I was in Elementary School and my friend A.J. drew a crappy Onyx pokemon but I said it was pretty good anyway. Also I was mad that my mom didn't pick me up from school and I had to walk home... o.O
  • acrojock10

    Posts: 71

    Sep 11, 2008 5:50 PM GMT
    I was in my 20th century international relations class... Talking about religious extremism tied into terrorism... next thing I know the WTC and pentagon are on fire.
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    Sep 11, 2008 5:57 PM GMT
    As I had been laid off the previous Wednesday, I had planned on just relaxing that week and woke up just before 9 a.m. I got a call from my then-partner that "a plane had hit a skyscraper in New York City" and that I should check the news. I was watching when the second plane hit the other tower and was watching when both buildings came down. I had already planned to go into my church to help with the Tuesday Meal Program to prepare dinner for people, so I went in at 11:30 and did that. It was good to have something tangible to do, and I got to talk with some other people.

    My church decided to open up for anyone in Harvard Square who wanted to just come in and meditate/pray/be somewhere quiet, and I remember sitting there in the afternoon wondering "What bad things could have happened to these people that they would consider doing such a thing?" I soon discovered from the news reports and other things that I heard was that many people's first reaction was just to bomb everyone all over the world, because they did this to us. The weird thing for me was to discover how differently people thought about this, as it was a big reaction to the event, instead of thinking about why it happened.

    There was a big vigil that evening at one of the churches in Harvard Square, where all the other churches congregated. Other than that, I just remembered walking around in a daze, not sure what to do.

    While I didn't loose anyone I knew, I know people who did. As two of the planes came from Boston, it was mostly people who were on the flights as opposed to in the WTC.
  • swlaman82

    Posts: 83

    Sep 11, 2008 6:03 PM GMT
    I was in class and had no clue that anything had happened until I got in my truck to leave campus and all I heard on the radio was talking. After flipping through all of my pre-set stations I realized that it was news I was hearing and not commercials so I just listened as I drove to work. At work we all just sat in front of a tiny TV and listened while we tried to decide what would happen to our upcoming football game that Saturday and how we would get to it (we were supposed to fly).
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    Sep 11, 2008 6:09 PM GMT
    I was in my Telcom & Networking class when one of the guys comes in late and yells out what was happening. I still remember him saying "A PLANE JUST CRASHED IN TO THE WORLD TRADE CENTER!" I jumped up and ran to a computer to see CNN and if it was true. Took forever to load. Our class didn't have any cable TV because of some BS so there we sat waiting and couldnt see anything on the net. I stayed there thinking about if my then fiance had gone to work or not and if he had if he was there already.
    It wasn't until 2 hours later that I got to my next class to see what was happening only to see a replay of the north tower collapasing when my teacher told me they were both down. Then my cell phone rang and its like I already knew. He was then and is still missing. its been a long and hard seven years but I think now i've begun to feel like It's okay to move on. Last seven years have felt like something out of a Tom Clancy novel-based movie that I haven't been able to accept. Partly I think because I never saw all of it happen on TV like IRL. Last year I watched the entire replay of that day on MSNBC and I think then is when I was really finally able to be like okay. Feels odd this year because I feel like I have someone new in my life that I could have something with. I've been single for almost 5 of the last 7 years. Today i find myself questioning if it is okay to move on. This new guy has been very understanding. i just try not to forget the memories we had and think what would he want for me.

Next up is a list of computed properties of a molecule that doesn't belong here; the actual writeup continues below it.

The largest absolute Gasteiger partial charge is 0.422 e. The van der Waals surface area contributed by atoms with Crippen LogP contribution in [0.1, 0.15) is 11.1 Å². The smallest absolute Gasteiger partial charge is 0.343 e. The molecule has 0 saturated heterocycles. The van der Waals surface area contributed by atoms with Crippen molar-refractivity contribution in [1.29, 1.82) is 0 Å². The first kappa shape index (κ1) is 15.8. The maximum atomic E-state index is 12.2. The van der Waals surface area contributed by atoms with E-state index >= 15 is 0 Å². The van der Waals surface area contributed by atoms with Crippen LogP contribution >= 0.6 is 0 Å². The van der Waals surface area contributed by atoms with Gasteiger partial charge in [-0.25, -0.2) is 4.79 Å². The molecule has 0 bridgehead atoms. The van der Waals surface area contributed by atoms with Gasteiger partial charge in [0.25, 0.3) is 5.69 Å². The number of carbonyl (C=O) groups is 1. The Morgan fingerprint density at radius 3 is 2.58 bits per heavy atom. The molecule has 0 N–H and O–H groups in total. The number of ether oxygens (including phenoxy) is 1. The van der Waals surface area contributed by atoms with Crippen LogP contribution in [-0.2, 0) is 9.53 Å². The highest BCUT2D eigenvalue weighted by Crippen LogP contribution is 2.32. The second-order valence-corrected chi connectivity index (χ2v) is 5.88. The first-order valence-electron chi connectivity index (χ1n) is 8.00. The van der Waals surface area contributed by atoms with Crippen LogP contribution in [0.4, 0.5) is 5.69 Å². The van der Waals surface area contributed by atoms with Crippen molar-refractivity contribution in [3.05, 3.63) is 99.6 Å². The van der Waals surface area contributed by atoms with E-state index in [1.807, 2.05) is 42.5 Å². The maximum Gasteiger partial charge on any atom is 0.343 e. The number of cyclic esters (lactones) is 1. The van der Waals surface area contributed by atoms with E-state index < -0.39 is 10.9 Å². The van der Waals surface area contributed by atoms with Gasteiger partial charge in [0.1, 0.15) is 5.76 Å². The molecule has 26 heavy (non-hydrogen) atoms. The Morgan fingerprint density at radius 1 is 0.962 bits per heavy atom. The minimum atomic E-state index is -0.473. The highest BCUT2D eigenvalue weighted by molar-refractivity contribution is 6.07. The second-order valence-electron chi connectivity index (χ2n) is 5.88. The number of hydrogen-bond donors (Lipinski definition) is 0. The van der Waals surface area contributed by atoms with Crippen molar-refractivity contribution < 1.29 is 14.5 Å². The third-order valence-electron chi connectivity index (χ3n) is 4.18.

• treader

    Posts: 238

    Sep 11, 2008 6:29 PM GMT

    If you believe it, I was at an army conference with the Surgeon General of the military down in Florida. Our Boston research lab was demonstrating a prototype trauma simulator to the military the day before (Sept 10th). The demo went well so we were celebrating late into the night. (We were suppose to meet the military the next day to talk about moving the prototype into production - it never happened.)

    As a result, I woke up late on Sept 11th. The conference hotel seemed like a ghost town. No one was around. Everyone was gone it seemed. Then I found everyone packed into one of the restaurants all watching the TV. One of the twin towers was on fire - an accident with a plane. Then the second plane hit. Everyone just froze then panic set in. Military personnal were running around with their cellphones. One of the army guys who helped us with our project told us that this was an attack and that the army had special planes to evacuate military personnel. Then he got a phone call and he told us he was being sent to Afghanistan.

    Then I realized that the planes that hit the Towers were from Boston. I called my mom and friends to let them know that I was OK. I wasn't on those flights.

    Then of course, we all realized that we were stuck in Florida. There was no way we were going to get anywhere near an airplane with our trauma simulator with its custom electronics and fake blood. We had one alternative - drive all the back to Boston in one of the rental vans that we had borrowed for the conference. We dropped our suitcases and boxes off at FedEx and drove for the next two and half days up the east coast.

    We stopped in DC late Sept 13th. Passed by NYC on Sept 14th. Eeire not seeing the towers. Hertz never charged us anything extra for the van.

    They just opened a new memorial at Logan airport here in Boston the other day. The first memorial is in the Public Garden. I walked by it from time to time.